The UK travel disruption continues as Easter weekend approaches, with reports of long queues at Heathrow and Manchester airports on Monday.
When it comes to travel experiences, there’s little worse than watching the minutes tick by in a stationary queue and trying to figure out if you can make it to your gate before your flight takes off.
But losing your luggage is also part of it, and many British holidaymakers have had to deal with this in recent days.
“Hundreds of passengers across the country are being stripped of their luggage for hours and sometimes even days as baggage claim areas pile up,” said Paul Stewart, managing director of baggage transportation company My Baggage.
“Many have been asked to make claims for missing bags, which can lead to weeks before the airline couriers their belongings.”
What is behind the baggage problems at UK airports?
This is another corollary of the recent Staffing issues at major UK airports. Baggage handlers have been struggling to keep up with the sudden influx of tourists since Covid restrictions were lifted. Airlines responsible for your baggage laid off thousands of employees at the start of the pandemic and are now struggling to rehire them in time.
A Reddit user who says he works “on the baggage side of things” at Manchester Airport wrote last week that “far too many people” have been laid off “instead of just keeping them on holiday in the beginning”.
Now, they say, the whole place is running on a skeleton staff.
Early starts and low wages make it difficult for airlines to attract new employees, who then have to undergo weeks of security screening.
A spokesman for the airport told Euronews Green: “We are doing everything we can to recruit the number of colleagues we need to support the remobilization of our operations following the biggest crisis our industry has ever faced. “
Searches for “lost luggage” peaked last week in the UK, according to Google Trends data for the past 12 months.
Photos of stacks of abandoned suitcases shared on social media are the other side of this coin. Some travelers resorted to leaving their belongings for the night rather than spending another hour watching an empty conveyor belt.
If you’re having trouble sorting your bags, here are some handy tips to help you get your items back.
Lost luggage? Keep calm and call your airline
“If your luggage doesn’t make it to the destination airport, it’s best to remain calm,” says Stewart.
“There are many options that can make a huge difference when it comes to tackling lost baggage, with the most important being reporting the issue to your airline immediately as you are more likely to receive compensation.”
Be sure to leave your contact information when you call the airline so they can keep you updated. Most airlines, including easyJet, will deliver your luggage to your home if your luggage is delayed or lost.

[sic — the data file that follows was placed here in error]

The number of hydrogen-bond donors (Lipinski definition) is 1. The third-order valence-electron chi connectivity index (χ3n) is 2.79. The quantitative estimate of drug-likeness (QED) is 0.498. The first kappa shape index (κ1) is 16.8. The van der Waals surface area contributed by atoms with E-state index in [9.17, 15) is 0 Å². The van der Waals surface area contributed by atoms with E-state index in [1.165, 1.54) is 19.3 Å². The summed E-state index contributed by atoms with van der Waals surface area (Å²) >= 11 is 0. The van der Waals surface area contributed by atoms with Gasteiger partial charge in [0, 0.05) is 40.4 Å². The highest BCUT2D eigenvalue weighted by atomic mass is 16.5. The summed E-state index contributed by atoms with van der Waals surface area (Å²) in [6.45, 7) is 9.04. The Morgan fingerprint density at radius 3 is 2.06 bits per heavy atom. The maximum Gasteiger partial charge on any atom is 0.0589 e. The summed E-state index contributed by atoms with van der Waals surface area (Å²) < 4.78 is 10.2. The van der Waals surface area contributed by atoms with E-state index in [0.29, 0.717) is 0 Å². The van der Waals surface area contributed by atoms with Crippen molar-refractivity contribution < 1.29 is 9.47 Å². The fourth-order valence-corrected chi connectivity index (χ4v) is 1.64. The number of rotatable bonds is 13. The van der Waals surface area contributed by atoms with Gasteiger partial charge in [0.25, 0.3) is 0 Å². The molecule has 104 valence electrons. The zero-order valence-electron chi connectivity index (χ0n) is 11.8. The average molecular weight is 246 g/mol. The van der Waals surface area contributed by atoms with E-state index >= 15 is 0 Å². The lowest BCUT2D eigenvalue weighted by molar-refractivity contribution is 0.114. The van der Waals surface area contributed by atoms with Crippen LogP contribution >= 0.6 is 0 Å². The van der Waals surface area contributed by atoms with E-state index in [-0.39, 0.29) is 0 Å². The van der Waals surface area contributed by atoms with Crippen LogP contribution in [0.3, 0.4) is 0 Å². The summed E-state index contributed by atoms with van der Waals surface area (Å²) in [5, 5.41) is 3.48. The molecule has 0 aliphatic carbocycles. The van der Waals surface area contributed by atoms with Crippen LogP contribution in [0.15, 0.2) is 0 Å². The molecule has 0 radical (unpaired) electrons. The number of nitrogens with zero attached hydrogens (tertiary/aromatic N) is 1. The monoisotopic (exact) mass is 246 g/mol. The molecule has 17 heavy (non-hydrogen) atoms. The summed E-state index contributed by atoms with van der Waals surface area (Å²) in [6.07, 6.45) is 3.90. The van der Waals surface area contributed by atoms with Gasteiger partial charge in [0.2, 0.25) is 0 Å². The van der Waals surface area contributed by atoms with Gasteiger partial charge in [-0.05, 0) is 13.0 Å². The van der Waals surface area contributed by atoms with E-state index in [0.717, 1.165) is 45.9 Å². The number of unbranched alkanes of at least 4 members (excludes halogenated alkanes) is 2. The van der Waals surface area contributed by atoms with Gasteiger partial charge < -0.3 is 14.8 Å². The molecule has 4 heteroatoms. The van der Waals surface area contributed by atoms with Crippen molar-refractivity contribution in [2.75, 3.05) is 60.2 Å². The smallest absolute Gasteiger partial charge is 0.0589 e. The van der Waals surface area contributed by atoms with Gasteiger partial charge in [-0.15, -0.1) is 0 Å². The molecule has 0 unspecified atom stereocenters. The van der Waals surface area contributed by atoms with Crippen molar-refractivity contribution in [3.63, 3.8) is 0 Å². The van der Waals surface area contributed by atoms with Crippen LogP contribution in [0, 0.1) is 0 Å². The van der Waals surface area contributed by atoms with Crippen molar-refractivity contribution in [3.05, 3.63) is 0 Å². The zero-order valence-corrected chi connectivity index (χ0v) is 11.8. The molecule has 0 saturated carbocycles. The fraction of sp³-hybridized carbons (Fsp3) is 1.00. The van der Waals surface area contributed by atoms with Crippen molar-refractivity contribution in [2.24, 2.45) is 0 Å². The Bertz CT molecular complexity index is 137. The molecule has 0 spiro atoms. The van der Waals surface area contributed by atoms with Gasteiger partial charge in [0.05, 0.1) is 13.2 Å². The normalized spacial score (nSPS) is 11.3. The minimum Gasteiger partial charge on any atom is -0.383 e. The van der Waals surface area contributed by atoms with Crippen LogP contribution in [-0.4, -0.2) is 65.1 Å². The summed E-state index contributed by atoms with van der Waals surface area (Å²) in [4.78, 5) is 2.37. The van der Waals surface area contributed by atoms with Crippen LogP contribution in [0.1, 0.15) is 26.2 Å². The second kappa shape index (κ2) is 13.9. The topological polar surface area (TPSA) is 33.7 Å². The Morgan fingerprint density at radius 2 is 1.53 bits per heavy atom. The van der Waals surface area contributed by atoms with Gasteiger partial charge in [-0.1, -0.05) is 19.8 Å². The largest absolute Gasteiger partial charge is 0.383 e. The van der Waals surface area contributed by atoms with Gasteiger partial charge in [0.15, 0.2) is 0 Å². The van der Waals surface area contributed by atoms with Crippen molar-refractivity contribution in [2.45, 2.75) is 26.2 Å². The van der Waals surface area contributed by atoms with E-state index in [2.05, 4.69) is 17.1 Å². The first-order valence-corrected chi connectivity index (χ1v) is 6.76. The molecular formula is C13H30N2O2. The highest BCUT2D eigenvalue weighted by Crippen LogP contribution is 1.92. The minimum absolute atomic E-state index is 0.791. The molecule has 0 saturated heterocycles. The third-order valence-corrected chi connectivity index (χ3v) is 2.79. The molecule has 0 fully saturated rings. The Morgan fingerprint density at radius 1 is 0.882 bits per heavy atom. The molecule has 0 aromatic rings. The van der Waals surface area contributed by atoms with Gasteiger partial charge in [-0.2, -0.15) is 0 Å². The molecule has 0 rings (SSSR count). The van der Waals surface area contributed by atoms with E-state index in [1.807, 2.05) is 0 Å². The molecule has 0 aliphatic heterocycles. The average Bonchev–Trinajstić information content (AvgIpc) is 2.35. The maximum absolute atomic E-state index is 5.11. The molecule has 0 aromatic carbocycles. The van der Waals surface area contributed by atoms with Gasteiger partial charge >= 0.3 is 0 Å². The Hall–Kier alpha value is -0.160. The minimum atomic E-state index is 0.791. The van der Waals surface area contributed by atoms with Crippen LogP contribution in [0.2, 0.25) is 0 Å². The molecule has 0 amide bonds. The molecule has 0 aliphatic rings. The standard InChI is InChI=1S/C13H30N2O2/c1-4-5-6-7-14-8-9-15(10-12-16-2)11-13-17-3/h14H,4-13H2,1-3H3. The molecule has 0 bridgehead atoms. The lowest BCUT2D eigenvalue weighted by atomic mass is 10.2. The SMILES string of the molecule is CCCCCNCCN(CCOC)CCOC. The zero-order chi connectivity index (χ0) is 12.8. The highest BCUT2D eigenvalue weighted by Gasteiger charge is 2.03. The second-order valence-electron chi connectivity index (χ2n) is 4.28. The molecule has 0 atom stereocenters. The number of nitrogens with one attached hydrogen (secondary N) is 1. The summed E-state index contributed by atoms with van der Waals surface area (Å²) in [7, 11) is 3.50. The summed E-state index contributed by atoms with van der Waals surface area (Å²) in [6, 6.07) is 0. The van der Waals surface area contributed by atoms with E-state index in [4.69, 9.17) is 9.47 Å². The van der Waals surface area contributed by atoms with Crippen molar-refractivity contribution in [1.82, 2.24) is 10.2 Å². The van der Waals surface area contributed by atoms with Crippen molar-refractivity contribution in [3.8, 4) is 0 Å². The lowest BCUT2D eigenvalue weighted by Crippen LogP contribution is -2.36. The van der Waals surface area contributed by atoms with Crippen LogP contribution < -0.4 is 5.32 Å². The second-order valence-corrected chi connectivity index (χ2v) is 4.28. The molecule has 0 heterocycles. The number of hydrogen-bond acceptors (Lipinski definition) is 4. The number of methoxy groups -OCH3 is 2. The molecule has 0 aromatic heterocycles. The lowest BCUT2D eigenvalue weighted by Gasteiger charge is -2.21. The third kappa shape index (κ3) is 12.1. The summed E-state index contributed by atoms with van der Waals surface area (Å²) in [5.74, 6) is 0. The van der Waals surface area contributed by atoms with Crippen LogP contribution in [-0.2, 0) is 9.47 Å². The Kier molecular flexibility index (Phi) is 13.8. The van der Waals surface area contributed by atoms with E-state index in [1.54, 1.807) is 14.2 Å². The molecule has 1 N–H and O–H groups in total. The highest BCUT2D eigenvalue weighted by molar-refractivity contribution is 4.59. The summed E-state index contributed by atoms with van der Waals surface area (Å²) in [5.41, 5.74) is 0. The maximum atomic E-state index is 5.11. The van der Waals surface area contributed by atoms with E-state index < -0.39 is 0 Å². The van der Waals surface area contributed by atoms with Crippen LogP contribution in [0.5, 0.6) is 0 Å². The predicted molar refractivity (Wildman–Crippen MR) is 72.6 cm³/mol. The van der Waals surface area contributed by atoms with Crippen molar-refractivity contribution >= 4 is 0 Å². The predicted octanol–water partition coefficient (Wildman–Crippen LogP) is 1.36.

In some cases, if your travel or home insurance also covers lost baggage, Stewart suggests that making a claim this way can be more effective than through the airline you flew with.
Pack light and travel with hand luggage
Easier said than done for some travelers, but packing less could be part of the solution. Just taking hand luggage with you shortens waiting times at check-in and when collecting luggage.
Smarter packing also brings you more peace of mind. Try to pack your electronics and other valuables, like jewelry, in your carry-on so you can keep track of them.
British Airways recommends this at the best of times – as they accept no liability for lost valuables, cash or documents in checked baggage unless you declare a higher value at the check-in counter and pay an additional fee.
It may also be worth getting travel insurance before the trip, which covers the loss of valuables during your trip.
And just in case your luggage gets lost, you’ll thank your former self for packing essentials like toiletries and a change of underwear in your carry-on.
Could a luggage courier service be the solution?
As a luggage transport company, MyBaggage has one horse in this race. But a courier service is becoming more and more attractive for Easter travelers who want to avoid at least part of the queues.
“Using a luggage carrier allows passengers to travel knowing their luggage will be waiting for them at their destination, and waiting times can be more than halved by avoiding queues and ever-increasing wait times for baggage claim,” says Stewart .
For example, for a 20kg suitcase from your home to a hotel in Spain, the company charges £36 (€43) for delivery in three to four days, which may be cheaper than checking a bag with the airline you’re traveling with to fly .